Click to enlarge the image. Drawing by Niyaz Karim
Boris Berezovsky, who died last month, was a shrewd self-promoter, but he was never the real embodiment of an era. It was Boris Yeltsin, Russia’s first president, who defined the era of the 90s, working with people who, while less known to the general public, played no less of a role in the events of that time than Berezovsky did.
Admittedly a smart and well-educated professional, what Berezovsky did become was the face of that era. However, he fell victim to his own ambitions, and thought his power had no limits.
In the 90s he rose rapidly from academic to wheeler-dealer small businessman, established contacts with the powers-that-be, got access to Yeltsin’s private office, and started positioning himself as a powerbroker – a figure who could informally decide the fate of the country’s leaders and, by extension, the fate of the entire nation. An overblown ego was his biggest flaw.
In today’s Russia, we have inherited the political legacy of the second half of the Nineties. While it has since undergone certain modifications, its fundamental principles have remained the same – just take a look around. For instance, look at the economy: opaque deals between private companies involving public property with informal “mediation” by the state, and so on.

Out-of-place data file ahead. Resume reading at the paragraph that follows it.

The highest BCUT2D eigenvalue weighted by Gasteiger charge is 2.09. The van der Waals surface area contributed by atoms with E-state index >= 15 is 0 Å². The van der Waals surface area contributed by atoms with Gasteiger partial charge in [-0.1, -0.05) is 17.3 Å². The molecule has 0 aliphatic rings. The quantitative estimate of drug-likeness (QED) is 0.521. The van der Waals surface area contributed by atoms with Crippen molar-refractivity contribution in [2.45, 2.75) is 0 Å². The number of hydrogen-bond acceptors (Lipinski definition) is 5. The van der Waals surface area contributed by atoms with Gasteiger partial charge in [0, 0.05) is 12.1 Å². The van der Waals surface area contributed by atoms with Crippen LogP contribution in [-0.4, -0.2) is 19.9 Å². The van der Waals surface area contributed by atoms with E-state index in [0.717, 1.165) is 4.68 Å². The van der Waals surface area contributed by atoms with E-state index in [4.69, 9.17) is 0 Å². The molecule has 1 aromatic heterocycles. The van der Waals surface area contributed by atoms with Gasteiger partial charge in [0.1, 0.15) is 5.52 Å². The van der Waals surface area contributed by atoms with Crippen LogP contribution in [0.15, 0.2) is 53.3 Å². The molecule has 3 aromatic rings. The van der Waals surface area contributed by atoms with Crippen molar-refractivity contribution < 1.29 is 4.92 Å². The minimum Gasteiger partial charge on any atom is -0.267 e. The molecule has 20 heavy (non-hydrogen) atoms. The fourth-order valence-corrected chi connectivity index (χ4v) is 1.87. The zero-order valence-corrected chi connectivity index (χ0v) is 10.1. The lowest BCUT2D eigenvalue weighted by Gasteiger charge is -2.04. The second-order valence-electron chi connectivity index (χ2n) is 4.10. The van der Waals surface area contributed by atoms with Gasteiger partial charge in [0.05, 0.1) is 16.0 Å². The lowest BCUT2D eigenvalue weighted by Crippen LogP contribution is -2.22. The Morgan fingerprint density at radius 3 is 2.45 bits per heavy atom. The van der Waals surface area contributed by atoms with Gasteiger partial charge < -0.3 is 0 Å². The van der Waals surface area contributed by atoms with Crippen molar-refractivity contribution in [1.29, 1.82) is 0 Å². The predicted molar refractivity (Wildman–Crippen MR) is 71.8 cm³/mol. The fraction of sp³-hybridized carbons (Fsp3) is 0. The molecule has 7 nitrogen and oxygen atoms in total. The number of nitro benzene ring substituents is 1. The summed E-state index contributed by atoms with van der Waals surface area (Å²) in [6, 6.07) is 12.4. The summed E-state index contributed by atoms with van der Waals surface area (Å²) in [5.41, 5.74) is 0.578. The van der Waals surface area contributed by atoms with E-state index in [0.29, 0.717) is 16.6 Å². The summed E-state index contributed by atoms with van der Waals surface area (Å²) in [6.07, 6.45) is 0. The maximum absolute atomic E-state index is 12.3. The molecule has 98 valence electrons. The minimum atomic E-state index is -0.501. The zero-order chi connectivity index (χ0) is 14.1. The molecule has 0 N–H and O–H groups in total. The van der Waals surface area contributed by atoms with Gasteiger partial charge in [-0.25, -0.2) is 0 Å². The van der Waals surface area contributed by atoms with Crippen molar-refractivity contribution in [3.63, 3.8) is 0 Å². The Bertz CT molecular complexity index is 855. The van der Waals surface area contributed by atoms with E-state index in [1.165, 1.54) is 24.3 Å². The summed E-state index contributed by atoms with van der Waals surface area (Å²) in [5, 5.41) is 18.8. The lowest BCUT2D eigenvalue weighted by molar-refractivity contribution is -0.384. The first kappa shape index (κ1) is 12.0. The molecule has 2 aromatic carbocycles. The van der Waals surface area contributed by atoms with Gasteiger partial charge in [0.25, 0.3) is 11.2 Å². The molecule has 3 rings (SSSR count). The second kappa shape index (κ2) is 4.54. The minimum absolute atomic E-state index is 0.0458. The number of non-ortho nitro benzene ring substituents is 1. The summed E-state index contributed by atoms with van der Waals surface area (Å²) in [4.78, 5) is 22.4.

Especially important is the contribution of Berezovsky – albeit not by him alone – in the establishment of informal power structures, something Russian society is still suffering from today. Berezovsky did a lot to prevent public politics and public institutions from emerging in Russia. Manipulation, scheming and building sophisticated cliques were what filled the gap instead.
The result was that all crucial policy decisions in the second half of the 90s were made behind closed doors. The role of public institutions, such as the State Duma and the government, let alone civil society, was sharply reduced.
Berezovsky’s other negative legacy – and he admitted as much – was the distortion of the role of the media in Russian society. He was among the first to turn the country’s media into a tool for political struggle and propaganda campaigns.
During his years in exile in the UK, I don’t rule out that his ambitions let him down once again. The failed litigation against former business partner Roman Abramovich could well have broken him psychologically. He was certainly depressed during the past few months.
Could a new Boris Berezovsky emerge in Russia nowadays? In short, no. Such a figure is impossible today, because during the more than 10 years since his flight to London, politics in Russia has taken on an established shape. People who seek to position themselves as power brokers cannot enter the public stage under Putin. Berezovsky tried to impose his point of view on Putin publicly – and paid the price.
If, sooner or later, Russia makes the transition to a developed political system, people like Berezovsky won’t survive there – they are unthinkable in countries where open procedures prevail over informal networks.
In such an open society, anyone who is outside those procedures cannot exert serious hidden influence.
Yevgeny Gontmakher is deputy director of the Institute of World Economy and International Relations.
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